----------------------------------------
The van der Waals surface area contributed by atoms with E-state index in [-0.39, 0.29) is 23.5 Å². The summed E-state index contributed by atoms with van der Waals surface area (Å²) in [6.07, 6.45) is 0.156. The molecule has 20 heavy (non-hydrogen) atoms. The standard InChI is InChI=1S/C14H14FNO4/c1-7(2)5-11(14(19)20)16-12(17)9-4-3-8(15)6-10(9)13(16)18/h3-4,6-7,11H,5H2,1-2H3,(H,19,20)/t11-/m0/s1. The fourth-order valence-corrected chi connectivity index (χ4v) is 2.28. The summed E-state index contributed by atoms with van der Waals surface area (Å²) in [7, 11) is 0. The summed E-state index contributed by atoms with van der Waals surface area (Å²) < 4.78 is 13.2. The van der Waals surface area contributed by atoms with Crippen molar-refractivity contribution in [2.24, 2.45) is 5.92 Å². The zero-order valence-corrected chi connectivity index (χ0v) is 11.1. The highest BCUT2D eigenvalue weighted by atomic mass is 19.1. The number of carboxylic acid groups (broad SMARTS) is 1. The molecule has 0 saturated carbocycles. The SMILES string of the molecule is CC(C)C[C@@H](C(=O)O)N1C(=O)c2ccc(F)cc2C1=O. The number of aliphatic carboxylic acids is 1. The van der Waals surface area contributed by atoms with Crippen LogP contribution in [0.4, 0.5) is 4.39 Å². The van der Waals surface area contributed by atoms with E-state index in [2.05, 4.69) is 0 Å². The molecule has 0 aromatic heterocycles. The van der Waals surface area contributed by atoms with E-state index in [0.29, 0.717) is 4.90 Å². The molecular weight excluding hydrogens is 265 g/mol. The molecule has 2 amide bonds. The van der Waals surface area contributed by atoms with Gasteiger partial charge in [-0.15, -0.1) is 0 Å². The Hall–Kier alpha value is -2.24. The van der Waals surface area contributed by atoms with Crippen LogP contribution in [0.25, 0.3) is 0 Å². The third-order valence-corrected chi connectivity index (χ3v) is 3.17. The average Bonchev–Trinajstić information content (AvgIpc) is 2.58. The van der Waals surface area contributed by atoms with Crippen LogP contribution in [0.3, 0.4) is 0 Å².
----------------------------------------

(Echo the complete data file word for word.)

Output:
The van der Waals surface area contributed by atoms with E-state index in [-0.39, 0.29) is 23.5 Å². The summed E-state index contributed by atoms with van der Waals surface area (Å²) in [6.07, 6.45) is 0.156. The molecule has 20 heavy (non-hydrogen) atoms. The standard InChI is InChI=1S/C14H14FNO4/c1-7(2)5-11(14(19)20)16-12(17)9-4-3-8(15)6-10(9)13(16)18/h3-4,6-7,11H,5H2,1-2H3,(H,19,20)/t11-/m0/s1. The fourth-order valence-corrected chi connectivity index (χ4v) is 2.28. The summed E-state index contributed by atoms with van der Waals surface area (Å²) in [7, 11) is 0. The summed E-state index contributed by atoms with van der Waals surface area (Å²) < 4.78 is 13.2. The van der Waals surface area contributed by atoms with Crippen molar-refractivity contribution in [2.24, 2.45) is 5.92 Å². The zero-order valence-corrected chi connectivity index (χ0v) is 11.1. The highest BCUT2D eigenvalue weighted by atomic mass is 19.1. The number of carboxylic acid groups (broad SMARTS) is 1. The molecule has 0 saturated carbocycles. The SMILES string of the molecule is CC(C)C[C@@H](C(=O)O)N1C(=O)c2ccc(F)cc2C1=O. The number of aliphatic carboxylic acids is 1. The van der Waals surface area contributed by atoms with Crippen LogP contribution in [0.4, 0.5) is 4.39 Å². The van der Waals surface area contributed by atoms with E-state index in [2.05, 4.69) is 0 Å². The molecule has 0 aromatic heterocycles. The van der Waals surface area contributed by atoms with E-state index in [0.29, 0.717) is 4.90 Å². The molecular weight excluding hydrogens is 265 g/mol. The molecule has 2 amide bonds. The van der Waals surface area contributed by atoms with Gasteiger partial charge in [-0.15, -0.1) is 0 Å². The Hall–Kier alpha value is -2.24. The van der Waals surface area contributed by atoms with Crippen LogP contribution in [0.25, 0.3) is 0 Å². The third-order valence-corrected chi connectivity index (χ3v) is 3.17. The average Bonchev–Trinajstić information content (AvgIpc) is 2.58. The van der Waals surface area contributed by atoms with Crippen LogP contribution in [0.3, 0.4) is 0 Å².